The so-called sharing economy has given rise to new forms of business, such as AirBnB and Uber. Could the same sharing approach work in the utility business?
A Missouri S&T researcher thinks it can, and she has developed a model for a peer-to-peer network through which consumers could buy, sell and share energy.
“More consumers are yearning to use renewable energies, and energy providers are trying to fill that gap between what’s already being done and what consumers want,” says Julia Morgan, a Ph.D. student in systems engineering at Missouri S&T.
For her research, Morgan is studying how individuals who get their power from multiple sources – from solar panels and wind turbines to more conventional sources – could form communities for energy sharing with each other and local utility companies. She’s presented two research papers on the topic at international conferences for the American Society for Engineering Management (ASEM) and the Institute of Industrial Systems Engineers (IISE).
Morgan says that sharing communities include not only consumers of electricity, but also “prosumers” – end-users who both consume and produce electricity using their own renewable energy generators. The idea of energy sharing is to meet individual energy needs through renewable energies and to sell excess energy within a sharing community when households produce more electricity than they need. By sharing energy generation and demand, prosumers could see a cost savings and become more self-sufficient.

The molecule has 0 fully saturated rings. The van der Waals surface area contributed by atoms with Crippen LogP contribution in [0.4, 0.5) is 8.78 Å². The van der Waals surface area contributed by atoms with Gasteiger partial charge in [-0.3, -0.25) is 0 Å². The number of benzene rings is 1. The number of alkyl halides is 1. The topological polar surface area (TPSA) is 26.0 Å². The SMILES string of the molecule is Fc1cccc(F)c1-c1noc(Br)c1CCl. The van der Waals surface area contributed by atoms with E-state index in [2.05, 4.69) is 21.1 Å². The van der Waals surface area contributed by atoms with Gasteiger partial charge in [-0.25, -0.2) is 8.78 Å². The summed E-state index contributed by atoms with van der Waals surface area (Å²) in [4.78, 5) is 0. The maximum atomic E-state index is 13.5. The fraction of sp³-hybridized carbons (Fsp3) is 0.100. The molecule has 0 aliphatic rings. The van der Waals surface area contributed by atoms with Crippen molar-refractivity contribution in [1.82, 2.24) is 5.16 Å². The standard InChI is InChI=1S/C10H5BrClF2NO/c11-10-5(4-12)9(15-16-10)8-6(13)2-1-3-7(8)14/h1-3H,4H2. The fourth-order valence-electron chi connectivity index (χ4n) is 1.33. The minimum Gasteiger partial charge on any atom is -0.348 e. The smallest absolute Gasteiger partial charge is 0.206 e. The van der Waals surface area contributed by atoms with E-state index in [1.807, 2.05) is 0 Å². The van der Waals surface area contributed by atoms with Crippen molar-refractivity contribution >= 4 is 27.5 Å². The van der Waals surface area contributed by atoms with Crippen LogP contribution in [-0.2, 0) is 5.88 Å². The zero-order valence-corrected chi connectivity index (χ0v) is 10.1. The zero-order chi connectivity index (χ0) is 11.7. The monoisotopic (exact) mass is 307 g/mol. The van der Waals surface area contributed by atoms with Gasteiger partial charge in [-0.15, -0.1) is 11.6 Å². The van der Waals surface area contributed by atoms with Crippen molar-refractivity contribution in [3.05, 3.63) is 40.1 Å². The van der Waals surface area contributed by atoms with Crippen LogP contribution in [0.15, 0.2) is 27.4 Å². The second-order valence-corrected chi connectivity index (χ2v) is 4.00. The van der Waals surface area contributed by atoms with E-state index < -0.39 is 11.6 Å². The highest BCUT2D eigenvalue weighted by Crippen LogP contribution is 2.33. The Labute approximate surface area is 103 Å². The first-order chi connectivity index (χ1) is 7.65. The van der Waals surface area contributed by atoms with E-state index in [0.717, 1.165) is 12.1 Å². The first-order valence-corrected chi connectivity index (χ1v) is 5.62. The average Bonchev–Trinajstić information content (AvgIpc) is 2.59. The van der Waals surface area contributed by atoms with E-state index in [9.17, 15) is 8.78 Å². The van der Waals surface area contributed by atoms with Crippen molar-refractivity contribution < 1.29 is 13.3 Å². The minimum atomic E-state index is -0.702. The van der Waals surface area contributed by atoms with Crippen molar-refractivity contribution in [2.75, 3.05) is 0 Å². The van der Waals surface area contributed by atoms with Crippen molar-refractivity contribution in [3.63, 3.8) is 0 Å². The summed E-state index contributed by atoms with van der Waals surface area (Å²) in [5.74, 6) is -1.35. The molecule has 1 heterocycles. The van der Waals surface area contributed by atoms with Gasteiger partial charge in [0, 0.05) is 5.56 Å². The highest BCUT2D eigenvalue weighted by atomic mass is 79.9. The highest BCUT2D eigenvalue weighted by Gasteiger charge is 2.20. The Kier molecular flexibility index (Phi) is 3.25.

Dr. Ruwen Qin, Morgan’s advisor and an associate professor of engineering management and systems engineering, says there are several benefits to sharing energy for consumers and utility companies.
“Sharing unused generation from renewable energy sources within a community benefits all participants in the community,” says Qin. “Consumers not only enjoy clean energy generated locally at a lower price than paying for the utility, but prosumers may also be able to sell the excess electricity to the community at a more attractive price.”
Qin says energy sharing could also help utility companies by lowering the impact of uncertain renewable generation on the grid.
Morgan pointed to an example of a functioning microgrid operating in Brooklyn, New York. The Brooklyn Microgrid (BMG) allows its participants to “engage in a sustainable energy network and choose their preferred energy sources, locally.” BMG is a blockchain-enabled platform that allows for energy transactions through an online marketplace. Participants include energy companies, solar communities, residential and business consumers, as well as residential and business prosumers.
So how close are Americans to connecting homes together to form energy sharing communities and larger systems?
“Given that it’s already happening on a small scale, I’d say we’re pretty close,” says Morgan. “Give it a decade, and you’ll see more of that. If we can start to connect multiple communities of microgrids, they can be each other’s energy backup instead of the utility company.”
Qin points out that each end-user – consumer or prosumer – of a sharing community will need a home energy management system to help them participate in the sharing community. Energy sharing also requires a system that manages the energy sharing at the community level. Morgan focuses on addressing these two technical needs in her Ph.D. study.
Utility companies could play multiple roles in energy sharing systems, according to Morgan. Without building additional infrastructure, sharing communities will need utility companies for their energy distribution network. The communities may also need to rely on utility companies to serve as coordinators of the sharing systems. Utilities provide end-users with not only electricity, but also infrastructure and coordination services for energy sharing, and these services will likely be new revenue streams for the companies.
Morgan says her next step is to gather data to gain a better understanding of the current system and improve a system for energy sharing.
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